having body symmetry such that the animal can be divided in one plane into two mirror-image halves. Animals with bilateral symmetry have dorsal and ventral sides, as well as anterior and posterior ends. Synapomorphy of the Bilateria.
uses smells or other chemicals to communicate
in deserts low (less than 30 cm per year) and unpredictable rainfall results in landscapes dominated by plants and animals adapted to aridity. Vegetation is typically sparse, though spectacular blooms may occur following rain. Deserts can be cold or warm and daily temperates typically fluctuate. In dune areas vegetation is also sparse and conditions are dry. This is because sand does not hold water well so little is available to plants. In dunes near seas and oceans this is compounded by the influence of salt in the air and soil. Salt limits the ability of plants to take up water through their roots.
humans benefit economically by promoting tourism that focuses on the appreciation of natural areas or animals. Ecotourism implies that there are existing programs that profit from the appreciation of natural areas or animals.
animals which must use heat acquired from the environment and behavioral adaptations to regulate body temperature
union of egg and spermatozoan
an animal that mainly eats leaves.
An animal that eats mainly plants or parts of plants.
having a body temperature that fluctuates with that of the immediate environment; having no mechanism or a poorly developed mechanism for regulating internal body temperature.
fertilization takes place within the female's body
A large change in the shape or structure of an animal that happens as the animal grows. In insects, "incomplete metamorphosis" is when young animals are similar to adults and change gradually into the adult form, and "complete metamorphosis" is when there is a profound change between larval and adult forms. Butterflies have complete metamorphosis, grasshoppers have incomplete metamorphosis.
having the capacity to move from one place to another.
the area in which the animal is naturally found, the region in which it is endemic.
an animal that mainly eats nectar from flowers
reproduction in which eggs are released by the female; development of offspring occurs outside the mother's body.
scrub forests develop in areas that experience dry seasons.
reproduction that includes combining the genetic contribution of two individuals, a male and a female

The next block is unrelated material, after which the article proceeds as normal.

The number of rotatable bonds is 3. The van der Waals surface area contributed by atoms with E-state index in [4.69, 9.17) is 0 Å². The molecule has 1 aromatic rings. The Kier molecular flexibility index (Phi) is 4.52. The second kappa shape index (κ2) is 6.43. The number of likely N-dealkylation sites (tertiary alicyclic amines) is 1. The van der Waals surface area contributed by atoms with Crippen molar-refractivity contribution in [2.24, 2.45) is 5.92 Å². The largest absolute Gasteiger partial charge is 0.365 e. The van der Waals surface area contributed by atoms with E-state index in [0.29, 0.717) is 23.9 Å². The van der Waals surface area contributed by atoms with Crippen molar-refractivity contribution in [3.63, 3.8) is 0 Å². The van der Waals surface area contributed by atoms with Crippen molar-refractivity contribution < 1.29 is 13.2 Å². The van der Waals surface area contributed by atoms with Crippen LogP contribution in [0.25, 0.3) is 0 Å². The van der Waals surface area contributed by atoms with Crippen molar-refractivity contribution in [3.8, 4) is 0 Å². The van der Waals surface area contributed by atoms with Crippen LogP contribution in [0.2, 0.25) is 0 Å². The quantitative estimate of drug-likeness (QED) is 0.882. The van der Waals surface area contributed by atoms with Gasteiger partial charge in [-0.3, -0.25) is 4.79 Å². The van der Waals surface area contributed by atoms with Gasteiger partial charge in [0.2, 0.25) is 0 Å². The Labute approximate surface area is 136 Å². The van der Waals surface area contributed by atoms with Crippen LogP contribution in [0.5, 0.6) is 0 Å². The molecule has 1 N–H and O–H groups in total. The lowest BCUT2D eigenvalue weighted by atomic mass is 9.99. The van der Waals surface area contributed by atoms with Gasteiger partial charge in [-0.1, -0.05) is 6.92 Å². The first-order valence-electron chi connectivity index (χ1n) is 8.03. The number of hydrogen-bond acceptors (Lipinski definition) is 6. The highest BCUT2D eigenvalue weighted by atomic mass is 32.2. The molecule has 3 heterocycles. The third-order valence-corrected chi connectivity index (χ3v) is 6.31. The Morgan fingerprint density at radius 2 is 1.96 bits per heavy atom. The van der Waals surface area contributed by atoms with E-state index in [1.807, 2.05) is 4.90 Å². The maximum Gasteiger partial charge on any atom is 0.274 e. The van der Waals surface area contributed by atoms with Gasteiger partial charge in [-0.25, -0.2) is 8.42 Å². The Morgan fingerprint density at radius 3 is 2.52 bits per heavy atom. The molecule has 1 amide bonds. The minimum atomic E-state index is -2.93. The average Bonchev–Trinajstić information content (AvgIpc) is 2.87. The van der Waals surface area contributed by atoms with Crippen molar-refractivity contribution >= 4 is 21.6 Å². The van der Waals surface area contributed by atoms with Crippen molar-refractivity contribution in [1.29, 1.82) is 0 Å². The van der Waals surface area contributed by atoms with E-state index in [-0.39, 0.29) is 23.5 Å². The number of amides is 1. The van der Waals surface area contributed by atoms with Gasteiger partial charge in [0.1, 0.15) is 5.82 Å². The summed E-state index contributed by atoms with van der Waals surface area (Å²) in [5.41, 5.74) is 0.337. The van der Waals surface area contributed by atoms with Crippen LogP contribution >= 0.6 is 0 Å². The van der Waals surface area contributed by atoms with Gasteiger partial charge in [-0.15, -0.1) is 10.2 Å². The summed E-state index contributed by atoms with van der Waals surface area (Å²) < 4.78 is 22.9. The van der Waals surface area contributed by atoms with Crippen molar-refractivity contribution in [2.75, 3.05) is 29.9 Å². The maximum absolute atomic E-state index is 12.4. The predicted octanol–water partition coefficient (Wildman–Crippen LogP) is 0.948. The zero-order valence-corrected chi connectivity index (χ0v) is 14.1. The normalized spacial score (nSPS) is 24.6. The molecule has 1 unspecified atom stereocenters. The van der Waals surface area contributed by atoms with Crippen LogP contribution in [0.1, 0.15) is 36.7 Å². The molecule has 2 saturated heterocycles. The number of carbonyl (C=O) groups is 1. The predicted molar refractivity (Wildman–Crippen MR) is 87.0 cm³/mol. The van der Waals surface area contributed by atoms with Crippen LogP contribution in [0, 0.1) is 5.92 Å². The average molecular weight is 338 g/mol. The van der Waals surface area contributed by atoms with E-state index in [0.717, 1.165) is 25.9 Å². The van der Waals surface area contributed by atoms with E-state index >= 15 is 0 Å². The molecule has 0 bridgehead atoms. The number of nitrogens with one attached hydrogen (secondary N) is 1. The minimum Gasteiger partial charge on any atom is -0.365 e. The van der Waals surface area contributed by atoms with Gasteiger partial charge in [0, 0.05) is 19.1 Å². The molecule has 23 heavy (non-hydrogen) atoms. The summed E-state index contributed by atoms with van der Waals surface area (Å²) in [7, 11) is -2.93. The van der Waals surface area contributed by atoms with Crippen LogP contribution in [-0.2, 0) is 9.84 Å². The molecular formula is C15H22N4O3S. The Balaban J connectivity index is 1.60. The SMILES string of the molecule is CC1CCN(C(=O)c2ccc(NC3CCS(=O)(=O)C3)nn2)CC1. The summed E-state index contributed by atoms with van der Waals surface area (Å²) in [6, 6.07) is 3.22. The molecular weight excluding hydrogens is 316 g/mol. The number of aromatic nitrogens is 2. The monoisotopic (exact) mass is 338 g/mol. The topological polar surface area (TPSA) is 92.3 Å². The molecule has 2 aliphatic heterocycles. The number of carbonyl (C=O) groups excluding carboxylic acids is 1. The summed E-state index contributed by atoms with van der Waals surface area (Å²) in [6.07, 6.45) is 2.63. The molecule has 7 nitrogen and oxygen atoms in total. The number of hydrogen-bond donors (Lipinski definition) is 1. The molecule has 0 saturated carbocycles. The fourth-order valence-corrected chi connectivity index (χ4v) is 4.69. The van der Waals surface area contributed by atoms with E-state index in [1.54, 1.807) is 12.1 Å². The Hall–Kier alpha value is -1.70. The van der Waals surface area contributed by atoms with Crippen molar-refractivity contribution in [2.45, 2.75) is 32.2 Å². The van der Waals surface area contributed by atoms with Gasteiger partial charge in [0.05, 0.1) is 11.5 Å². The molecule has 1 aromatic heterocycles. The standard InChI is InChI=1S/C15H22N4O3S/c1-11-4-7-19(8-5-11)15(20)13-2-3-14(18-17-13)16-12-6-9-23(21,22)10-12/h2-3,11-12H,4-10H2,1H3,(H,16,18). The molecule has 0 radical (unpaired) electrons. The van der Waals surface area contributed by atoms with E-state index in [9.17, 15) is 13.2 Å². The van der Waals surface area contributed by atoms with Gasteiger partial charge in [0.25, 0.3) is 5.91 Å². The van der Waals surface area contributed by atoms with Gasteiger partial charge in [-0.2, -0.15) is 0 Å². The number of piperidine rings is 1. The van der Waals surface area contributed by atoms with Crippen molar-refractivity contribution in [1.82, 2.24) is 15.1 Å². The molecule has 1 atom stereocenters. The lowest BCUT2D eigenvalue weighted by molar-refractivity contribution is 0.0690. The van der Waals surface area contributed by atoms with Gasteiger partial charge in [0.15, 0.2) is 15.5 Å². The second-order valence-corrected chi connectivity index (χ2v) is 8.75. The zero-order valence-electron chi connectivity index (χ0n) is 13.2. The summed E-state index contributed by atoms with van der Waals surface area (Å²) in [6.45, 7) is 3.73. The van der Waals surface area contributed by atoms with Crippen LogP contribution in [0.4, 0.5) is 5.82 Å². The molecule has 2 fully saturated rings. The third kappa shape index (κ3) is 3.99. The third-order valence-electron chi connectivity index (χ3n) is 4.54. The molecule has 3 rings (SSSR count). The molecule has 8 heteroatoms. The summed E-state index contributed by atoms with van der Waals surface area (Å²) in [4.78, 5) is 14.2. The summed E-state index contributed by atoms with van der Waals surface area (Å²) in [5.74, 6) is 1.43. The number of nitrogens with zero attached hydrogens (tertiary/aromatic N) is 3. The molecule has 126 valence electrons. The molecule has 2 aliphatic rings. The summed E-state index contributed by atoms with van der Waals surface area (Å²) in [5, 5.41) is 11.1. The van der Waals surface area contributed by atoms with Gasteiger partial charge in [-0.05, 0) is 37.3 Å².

uses touch to communicate
that region of the Earth between 23.5 degrees North and 60 degrees North (between the Tropic of Cancer and the Arctic Circle) and between 23.5 degrees South and 60 degrees South (between the Tropic of Capricorn and the Antarctic Circle).
A terrestrial biome. Savannas are grasslands with scattered individual trees that do not form a closed canopy. Extensive savannas are found in parts of subtropical and tropical Africa and South America, and in Australia.
A grassland with scattered trees or scattered clumps of trees, a type of community intermediate between grassland and forest. See also Tropical savanna and grassland biome.
A terrestrial biome found in temperate latitudes (>23.5° N or S latitude). Vegetation is made up mostly of grasses, the height and species diversity of which depend largely on the amount of moisture available. Fire and grazing are important in the long-term maintenance of grasslands.
uses sight to communicate
Grzimek, B. 1972. Grzimek's Animal Life Encyclopedia Volume 2: Insects. New York: Van Nostrand Reinhold Co..
Holland, W. 1898. The Butterfly Book. New York: Doubleday, Page and Company.
Miller, J. 1992. The Common Names of North American Butterflies. Washington and London: Smithsonian Institute Press.
O'Toole, C. 1986. Encyclopedia of Insects. New York: Facts on File Publications.
Opler, P. 2004. "Butterflies of Utah-- Lycaena rubidus" (On-line). Accessed 12/21/04 at http://www.npwrc.usgs.gov/resource/distr/lepid/bflyusa/ut/277.htm.
Safra, J. 1998. Encyclopedia Britannica Volume 2. Chicago: Encyclopedia Britannica Inc..
Scott, J. 1986. The Butterflies of North America. Stanford, California: Stanford University Press.